Read the whole article on Boing Boing.
What exactly is "Zouk Bass"?It's a sound, the roots of which derive from Africa and the Caribbean, and which has been updated with modern Electronic Club/Bass sounds (which sounds nothing much like traditional "Zouk", really.)
Where and when did this genre originate?I'm not even sure whether it is a fully-fledged "genre" yet, maybe it is a sub-genre or just a new name for a scene. Buraka Som Sistema coined the term during a Boiler Room DJ set in February 2013, so it's barely 6 months old. They were playing some awesome tunes that many of us had not heard before and their MC, Kalaf, was shouting "Zouk Bass" all over them and saying it was "a brand new sound". That's how it started, and a lot of people in the Transnational Bass scene were going nuts about this sound. There was no track list for the set and people were desperate for the track ID's for the first 15-20 minutes because the sound was dope and fresh! Eventually, some of the tracks and artists were discovered from comments left on the Boiler Room site. It was also discovered that some of the featured tracks already had a name for a pre-existing genre that pre-dated Zouk Bass. It was called Tarraxinha or Tarraxo and came from Angola.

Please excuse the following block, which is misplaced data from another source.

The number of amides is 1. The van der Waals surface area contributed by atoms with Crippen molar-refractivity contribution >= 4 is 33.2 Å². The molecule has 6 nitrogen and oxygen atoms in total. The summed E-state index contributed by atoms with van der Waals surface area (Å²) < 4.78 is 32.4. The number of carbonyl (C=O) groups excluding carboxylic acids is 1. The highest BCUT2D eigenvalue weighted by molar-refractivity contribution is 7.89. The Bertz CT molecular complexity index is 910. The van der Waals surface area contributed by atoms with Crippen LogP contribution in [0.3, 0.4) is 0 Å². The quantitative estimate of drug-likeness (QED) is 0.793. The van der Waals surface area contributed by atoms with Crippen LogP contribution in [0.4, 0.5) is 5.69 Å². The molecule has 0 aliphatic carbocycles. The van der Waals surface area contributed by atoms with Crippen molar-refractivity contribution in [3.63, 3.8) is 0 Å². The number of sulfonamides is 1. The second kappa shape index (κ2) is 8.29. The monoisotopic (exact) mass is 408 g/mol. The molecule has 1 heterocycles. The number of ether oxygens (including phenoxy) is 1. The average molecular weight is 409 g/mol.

Wait, so Zouk Bass isn't really "zouk bass", it is Tarraxinha? What is Tarraxinha?Many didn't know what Tarraxinha was and had never heard of it, but some of us did know. Generation Bass knew a little about it and had been blogging some of it since 2009. However, we did so very rarely and without actually knowing too much, because you couldn't find enough of this music online or anywhere else and there was no information about it either. Plus it was kind of overlooked and slept on in favour of the public's greater interest in Kuduro, which incidentally Buraka were also involved in bringing to the world's attention.
And don't forget to grab the two comps on Generation Bass:
ZOUK BASS Volume 1
ZOUK BASS Volume 2